The 130-minute main feature is encoded in strong AVC on a BD-50. Arrow supervised the digital clean-up, removing some evident jitter and other problems according to the included booklet. This is professional work, leaving zero trace that the film needed a serious restoration. The palette itself is reserved, though its black levels are surprisingly deep with excellent shadow delineation.
The original mono soundtrack was transferred from the original re-recording 35mm magnetic tape and restored to pristine quality. The Polish 1.0 PCM soundtrack sounds vibrant for a 1975 production with fantastic life and range.
Dialogue is utterly intelligible as the film is mostly quiet drama, but several scenes are powerfully accompanied by recognizable classical music. I was not expecting much from this recording but Story of Sin sounds great for a European production from the Seventies.
Optional English subtitles display in a white font.
Arrow Video has always gone the full mile when it comes to Borowczyk’s films and this effort is another loaded release with new special features. This is a two-disc set with a DVD mirroring the BD included. The commentary is delightful, offering fascinating perspectives on the film while covering a wide range of topics involving the Polish director. A reversible sleeve includes original and newly commissioned artwork by Andrzej Klimowski.
First pressings only will include a fully illustrated collector’s booklet featuring new and archival writings, including an exclusive interview with the producer of Story of Sin, director Stanislaw Rozewicz; a text by art historian and one-time Borowczyk collaborator, Szymon Bojko, and excerpts from Borowczyk’s memoirs presented in English for the first time.
Coded for all regions, this American release is identical to Arrow’s UK release.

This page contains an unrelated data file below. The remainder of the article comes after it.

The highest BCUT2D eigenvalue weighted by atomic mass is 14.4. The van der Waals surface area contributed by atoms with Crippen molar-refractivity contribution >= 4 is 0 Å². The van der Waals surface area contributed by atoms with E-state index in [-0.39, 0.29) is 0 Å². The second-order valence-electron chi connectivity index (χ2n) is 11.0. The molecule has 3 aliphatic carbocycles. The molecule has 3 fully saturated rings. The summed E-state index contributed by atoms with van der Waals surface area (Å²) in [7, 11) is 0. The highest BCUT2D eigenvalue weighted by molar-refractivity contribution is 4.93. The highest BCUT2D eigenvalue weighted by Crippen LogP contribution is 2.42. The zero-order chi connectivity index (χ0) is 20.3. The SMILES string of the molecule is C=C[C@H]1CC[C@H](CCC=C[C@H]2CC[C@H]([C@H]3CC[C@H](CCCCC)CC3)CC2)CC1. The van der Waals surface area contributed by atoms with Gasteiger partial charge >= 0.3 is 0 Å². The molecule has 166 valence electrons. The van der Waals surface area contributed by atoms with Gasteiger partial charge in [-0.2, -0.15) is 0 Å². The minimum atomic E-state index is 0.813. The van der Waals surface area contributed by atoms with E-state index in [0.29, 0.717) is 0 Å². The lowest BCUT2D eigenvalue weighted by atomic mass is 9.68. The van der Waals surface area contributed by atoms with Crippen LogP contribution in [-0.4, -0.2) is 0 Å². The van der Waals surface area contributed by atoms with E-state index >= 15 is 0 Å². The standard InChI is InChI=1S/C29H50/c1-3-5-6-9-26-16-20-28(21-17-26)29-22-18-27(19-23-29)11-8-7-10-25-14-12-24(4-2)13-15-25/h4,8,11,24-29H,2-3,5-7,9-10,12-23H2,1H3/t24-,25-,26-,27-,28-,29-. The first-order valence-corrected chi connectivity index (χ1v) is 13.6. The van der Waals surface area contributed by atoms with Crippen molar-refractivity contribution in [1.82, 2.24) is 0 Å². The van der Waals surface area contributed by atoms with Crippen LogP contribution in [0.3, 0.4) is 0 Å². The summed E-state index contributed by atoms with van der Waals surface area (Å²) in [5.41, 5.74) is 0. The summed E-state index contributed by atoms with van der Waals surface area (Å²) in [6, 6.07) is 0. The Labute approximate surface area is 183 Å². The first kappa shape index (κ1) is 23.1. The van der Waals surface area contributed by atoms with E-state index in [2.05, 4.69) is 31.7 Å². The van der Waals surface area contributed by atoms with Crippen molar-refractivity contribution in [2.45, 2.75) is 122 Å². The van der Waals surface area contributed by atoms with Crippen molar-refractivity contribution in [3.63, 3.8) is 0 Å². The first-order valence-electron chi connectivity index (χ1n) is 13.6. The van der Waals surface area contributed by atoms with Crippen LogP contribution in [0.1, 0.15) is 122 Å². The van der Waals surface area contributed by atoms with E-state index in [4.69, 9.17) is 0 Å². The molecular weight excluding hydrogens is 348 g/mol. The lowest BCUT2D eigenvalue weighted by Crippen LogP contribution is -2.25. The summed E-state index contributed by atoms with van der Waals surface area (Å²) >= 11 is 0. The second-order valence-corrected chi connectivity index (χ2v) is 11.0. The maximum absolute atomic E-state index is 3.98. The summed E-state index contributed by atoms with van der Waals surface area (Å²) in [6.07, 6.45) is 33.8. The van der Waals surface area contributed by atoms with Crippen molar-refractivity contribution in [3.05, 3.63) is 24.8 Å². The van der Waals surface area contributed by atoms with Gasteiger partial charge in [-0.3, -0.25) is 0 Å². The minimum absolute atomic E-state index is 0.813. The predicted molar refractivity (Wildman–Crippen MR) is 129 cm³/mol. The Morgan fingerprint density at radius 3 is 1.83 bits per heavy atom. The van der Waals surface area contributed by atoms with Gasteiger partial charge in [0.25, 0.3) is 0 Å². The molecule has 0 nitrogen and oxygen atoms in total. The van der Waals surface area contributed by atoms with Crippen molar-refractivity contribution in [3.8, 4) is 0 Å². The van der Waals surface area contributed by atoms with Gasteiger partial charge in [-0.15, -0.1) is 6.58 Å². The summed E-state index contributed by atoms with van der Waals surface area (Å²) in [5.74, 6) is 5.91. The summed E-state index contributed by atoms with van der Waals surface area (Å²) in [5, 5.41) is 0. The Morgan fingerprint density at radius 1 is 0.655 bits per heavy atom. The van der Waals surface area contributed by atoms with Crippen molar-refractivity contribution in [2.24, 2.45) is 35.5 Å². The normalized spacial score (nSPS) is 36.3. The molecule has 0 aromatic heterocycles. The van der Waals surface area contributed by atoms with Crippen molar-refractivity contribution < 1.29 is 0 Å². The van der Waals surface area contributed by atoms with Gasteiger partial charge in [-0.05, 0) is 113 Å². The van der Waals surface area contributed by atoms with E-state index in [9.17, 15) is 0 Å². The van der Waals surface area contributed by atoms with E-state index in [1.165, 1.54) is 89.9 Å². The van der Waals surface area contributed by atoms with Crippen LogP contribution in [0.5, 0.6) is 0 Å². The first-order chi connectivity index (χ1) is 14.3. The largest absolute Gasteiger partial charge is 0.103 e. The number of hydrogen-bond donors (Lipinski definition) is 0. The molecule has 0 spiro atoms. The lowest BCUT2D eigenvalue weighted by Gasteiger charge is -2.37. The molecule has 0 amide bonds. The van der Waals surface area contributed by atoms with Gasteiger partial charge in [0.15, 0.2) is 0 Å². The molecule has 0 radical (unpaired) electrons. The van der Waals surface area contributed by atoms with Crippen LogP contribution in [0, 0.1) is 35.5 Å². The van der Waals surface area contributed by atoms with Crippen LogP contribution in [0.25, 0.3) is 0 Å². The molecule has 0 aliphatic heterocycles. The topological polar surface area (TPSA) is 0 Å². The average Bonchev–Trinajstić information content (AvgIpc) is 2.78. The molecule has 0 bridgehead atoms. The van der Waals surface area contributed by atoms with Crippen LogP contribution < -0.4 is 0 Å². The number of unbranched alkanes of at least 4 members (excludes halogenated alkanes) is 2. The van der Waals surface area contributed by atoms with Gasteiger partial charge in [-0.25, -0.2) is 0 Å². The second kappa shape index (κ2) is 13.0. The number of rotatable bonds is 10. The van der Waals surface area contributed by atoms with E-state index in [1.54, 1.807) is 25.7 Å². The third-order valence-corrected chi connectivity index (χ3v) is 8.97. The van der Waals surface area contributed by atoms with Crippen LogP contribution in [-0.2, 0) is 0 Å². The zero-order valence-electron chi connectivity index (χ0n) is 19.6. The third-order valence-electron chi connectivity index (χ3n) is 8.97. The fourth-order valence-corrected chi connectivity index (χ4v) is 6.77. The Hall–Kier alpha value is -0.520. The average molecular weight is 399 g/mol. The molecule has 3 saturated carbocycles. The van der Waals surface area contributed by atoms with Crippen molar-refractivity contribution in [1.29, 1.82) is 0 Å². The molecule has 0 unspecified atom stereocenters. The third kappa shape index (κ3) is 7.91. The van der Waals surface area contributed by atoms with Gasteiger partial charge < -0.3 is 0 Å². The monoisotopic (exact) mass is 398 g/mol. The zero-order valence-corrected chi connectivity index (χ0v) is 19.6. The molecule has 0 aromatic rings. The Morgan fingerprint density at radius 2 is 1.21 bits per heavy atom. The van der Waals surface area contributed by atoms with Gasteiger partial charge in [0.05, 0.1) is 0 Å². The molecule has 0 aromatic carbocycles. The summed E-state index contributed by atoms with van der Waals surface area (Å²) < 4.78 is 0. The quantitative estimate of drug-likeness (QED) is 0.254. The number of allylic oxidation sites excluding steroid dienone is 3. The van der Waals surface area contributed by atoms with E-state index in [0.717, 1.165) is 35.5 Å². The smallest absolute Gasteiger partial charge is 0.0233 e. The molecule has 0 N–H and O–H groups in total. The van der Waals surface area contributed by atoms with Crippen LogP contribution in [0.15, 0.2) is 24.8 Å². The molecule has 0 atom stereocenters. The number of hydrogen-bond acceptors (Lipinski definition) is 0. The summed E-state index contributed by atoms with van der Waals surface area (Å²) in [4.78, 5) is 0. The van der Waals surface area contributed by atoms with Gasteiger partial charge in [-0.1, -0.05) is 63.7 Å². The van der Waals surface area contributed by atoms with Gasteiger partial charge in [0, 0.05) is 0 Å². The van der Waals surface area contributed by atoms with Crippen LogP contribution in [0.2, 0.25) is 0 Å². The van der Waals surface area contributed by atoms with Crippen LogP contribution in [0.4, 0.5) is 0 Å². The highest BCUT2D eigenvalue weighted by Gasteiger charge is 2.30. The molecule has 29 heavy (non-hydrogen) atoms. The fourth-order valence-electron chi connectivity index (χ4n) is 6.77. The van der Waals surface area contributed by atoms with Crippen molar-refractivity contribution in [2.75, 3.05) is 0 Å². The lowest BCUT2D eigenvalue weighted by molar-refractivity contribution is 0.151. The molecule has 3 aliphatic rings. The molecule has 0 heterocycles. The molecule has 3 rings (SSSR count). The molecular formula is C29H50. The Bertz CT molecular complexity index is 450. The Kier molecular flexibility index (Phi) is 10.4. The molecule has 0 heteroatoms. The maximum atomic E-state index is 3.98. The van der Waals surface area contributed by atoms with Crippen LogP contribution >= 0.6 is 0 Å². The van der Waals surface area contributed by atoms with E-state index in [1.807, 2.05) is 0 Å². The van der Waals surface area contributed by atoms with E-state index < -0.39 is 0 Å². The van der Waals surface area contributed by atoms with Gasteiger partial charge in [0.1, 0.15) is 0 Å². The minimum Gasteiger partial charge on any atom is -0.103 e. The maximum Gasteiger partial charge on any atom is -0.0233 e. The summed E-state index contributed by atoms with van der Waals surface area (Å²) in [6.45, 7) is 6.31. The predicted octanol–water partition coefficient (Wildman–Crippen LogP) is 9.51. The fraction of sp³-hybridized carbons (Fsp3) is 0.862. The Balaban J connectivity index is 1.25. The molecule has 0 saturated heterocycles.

Audio commentary with Samm Deighan and Kat Ellinger – It’s nice to hear two women for a change on a commentary. This is a lucid, engaging discussion of the movie and its themes.
Trailer (2:11 in HD)
Introduction by Andrzej Klimowski (poster artist and illustrator) (8:20 in HD)
The First Sinner: An Interview with Grażyna Długołęcka (23:31 in HD)
The Music Box (Interview with writer and film maker David Thompson) (19:00 in HD)
Stories of Sin: A Guide to Walerian Borowczyk (A Visual essay by Daniel Bird) (11:47 in HD)
Short Films and Miscellaneous:
– Once Upon a Time (1957) (9:11 in HD) – optional commentary by art historian Szymon Bojko and moderator Daniel Bird
– Dom (1958) (11:27 in HD)
– With optional commentary by composer Włodzimierz Kotoński and moderator Daniel Bird
– The School (1958) (7:24 in HD) – optional commentary by Daniel Bird
– Miscellaneous: Newsreels and Documentary (2016) visual essay (7:04 in HD)
– Street Art (1957) (11:34 in HD)
– Tools of the Trade (2016) featurette (6:22 in HD)
– Poster Girl (Interview with poster artist Teresa Byszewska) (2016) (4:03 in HD)
Full disclosure: This disc was provided to us for review as a pre-production screener. This has not influenced DoBlu’s editorial process. For information on how we handle review material, please visit our about us page to learn more.